|Systematic IUPAC name
|Molar mass||46.07 g·mol−1|
|Density||2.1146 kg/m3 (gas, 0 °C, 1013 mbar)
0.735 g/mL (liquid, -25 °C)
|Melting point||−141 °C; −222 °F; 132 K|
|Boiling point||−24 °C; −11 °F; 249 K|
|71 g dm−3 (at 20 °C (68 °F))|
|Vapor pressure||>100 kPa|
|65.57 J K−1 mol−1|
Std enthalpy of
|−184.1 kJ mol−1|
Std enthalpy of
|−1.4604 MJ mol−1|
|Safety data sheet||See: data page
|GHS signal word||Danger|
|S-phrases||(S2), S9, S16, S33|
|Flash point||−41 °C (−42 °F; 232 K)|
|350 °C (662 °F; 623 K)|
|Supplementary data page|
|Refractive index (n),
Dielectric constant (εr), etc.
|UV, IR, NMR, MS|
Except where otherwise noted, data are given for materials in their standard state (at 25 °C [77 °F], 100 kPa).
|what is: / ?)(|
Dimethyl ether (DME), also known as methoxymethane, is the organic compound with the formula CH3OCH3, simplified to C2H6O. The simplest ether, it is a colorless gas that is a useful precursor to other organic compounds and an aerosol propellant and is being researched on as a future energy option. It is an isomer of ethanol.
- 2 CH3OH → (CH3)2O + H2O
The required methanol is obtained from synthesis gas (syngas). In principle, the methanol could be obtained from organic waste or biomass. Other possible improvements call for a dual catalyst system that permits both methanol synthesis and dehydration in the same process unit, with no methanol isolation and purification.
Both the one-step and two-step processes above are commercially available. Currently, there is more widespread application of the two-step process since it is relatively simple and start-up costs are relatively low. It is worth mentioning that there is a developing one-step liquid-phase process.
3 + SO
3 → (CH
This application consumes several thousand tons of dimethyl ether annually.
2O + 2 CO + H2O → 2 CH3COOH
Laboratory reagent and solvent
Dimethyl ether is a low-temperature solvent and extraction agent, applicable to specialised laboratory procedures. Its usefulness is limited by its low boiling point (−23 °C (−9 °F)), but the same property facilitates its removal from reaction mixtures. Dimethyl ether is the precursor to the useful alkylating agent, trimethyloxonium tetrafluoroborate.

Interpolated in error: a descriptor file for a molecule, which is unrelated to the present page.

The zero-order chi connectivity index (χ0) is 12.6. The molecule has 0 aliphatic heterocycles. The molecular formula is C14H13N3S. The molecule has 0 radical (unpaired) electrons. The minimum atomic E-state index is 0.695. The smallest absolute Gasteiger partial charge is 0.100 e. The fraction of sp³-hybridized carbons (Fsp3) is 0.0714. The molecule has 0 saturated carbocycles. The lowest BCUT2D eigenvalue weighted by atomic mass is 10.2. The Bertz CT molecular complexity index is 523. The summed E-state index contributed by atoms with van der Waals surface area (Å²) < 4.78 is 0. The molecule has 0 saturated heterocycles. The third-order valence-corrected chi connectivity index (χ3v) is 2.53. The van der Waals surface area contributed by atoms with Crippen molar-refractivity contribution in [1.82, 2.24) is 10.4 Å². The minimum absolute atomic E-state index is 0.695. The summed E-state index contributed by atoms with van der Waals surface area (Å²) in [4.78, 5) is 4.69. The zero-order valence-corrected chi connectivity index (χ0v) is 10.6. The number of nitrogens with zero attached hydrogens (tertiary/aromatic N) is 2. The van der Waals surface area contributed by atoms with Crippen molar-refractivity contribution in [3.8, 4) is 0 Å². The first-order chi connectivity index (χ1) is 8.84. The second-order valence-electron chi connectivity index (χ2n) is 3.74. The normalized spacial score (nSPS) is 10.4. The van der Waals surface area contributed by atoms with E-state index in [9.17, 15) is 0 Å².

Dimethyl ether is the main constituent of freezer spray, used as a low temperature source in field testing of electronic components.
It is also a promising fuel in diesel engines, petrol engines (30% DME / 70% LPG), and gas turbines. For diesel engines, an advantage is the high cetane number of 55, compared to that of diesel fuel from petroleum, which is 40–53. Only moderate modifications are needed to convert a diesel engine to burn dimethyl ether. The simplicity of this short carbon chain compound leads during combustion to very low emissions of particulate matter, NOx, and CO. For these reasons as well as being sulfur-free, dimethyl ether meets even the most stringent emission regulations in Europe (EURO5), U.S. (U.S. 2010), and Japan (2009 Japan). Mobil uses dimethyl ether in their methanol to gasoline process.
Dimethyl ether is being developed as a synthetic second generation biofuel (BioDME), which can be manufactured from lignocellulosic biomass. Currently the EU is considering BioDME in its potential biofuel mix in 2030; the Volvo Group is the coordinator for the European Community Seventh Framework Programme project BioDME where Chemrec's BioDME pilot plant based on black liquor gasification is nearing completion in Piteå, Sweden.
In 2009 a team of university students from Denmark won the Urban Concept/Internal Combustion class at the European Shell Eco Marathon (The Shell Eco Marathon is an unofficial World Championship for mileage) with a vehicle running on 100% dimethyl ether. The vehicle drove 589 km/liter, fuel equivalent to gasoline with a 50 ccm 2-stroke engine operating by the Diesel principle. As well as winning they beat the old standing record of 306 km/liter, set by the same team in 2007.
The image below illustrates some of processes from various raw materials to dimethyl ether.
Unlike other alkyl ethers, dimethyl ether resists autoxidation. Dimethyl ether is also relatively non-toxic, although it is highly flammable.
- "dimethyl ether - PubChem Public Chemical Database". The PubChem Project. USA: National Center for Biotechnology Information.
- Record in the GESTIS Substance Database of the IFA
- Manfred Müller, Ute Hübsch, “Dimethyl Ether” in Ullmann’s Encyclopedia of Industrial Chemistry, Wiley-VCH, Weinheim, 2005. doi:10.1002/14356007.a08_541
- Dimethyl Ether Technology and Markets 07/08-S3 Report, ChemSystems, December 2008.
- P.S. Sai Prasad et al., Fuel Processing Technology, 2008, 89, 1281.
- Air Products Technology Offerings
- T. J. Curphey (1988). "Trimethyloxonium tetrafluoroborate". Org. Synth.; Coll. Vol. 6, p. 1019
- "A Pharmacist's Guide to OTC Therapy: OTC Treatments for Warts". July 2006.
- IDA Fact Sheet DME/LPG Blends 2010 v1
- nycomb.se, Nycomb Chemicals company
- http://www.topsoe.com/site.nsf/all/BBNN-5PNJ3F?OpenDocument topsoe.com
- http://www.japantransport.com/conferences/2006/03/dme_detailed_information.pdf, Conference on the Development and Promotion of Environmentally Friendly Heavy Duty Vehicles such as DME Trucks, Washington DC, March 17, 2006
- Biofuels in the European Union, 2006
- Chemrec press release September 9, 2010
- The Danish Ecocar Team - List of achievements
- http://www.ashrae.org/technology/page/1933#et ASHRAE list of refrigerants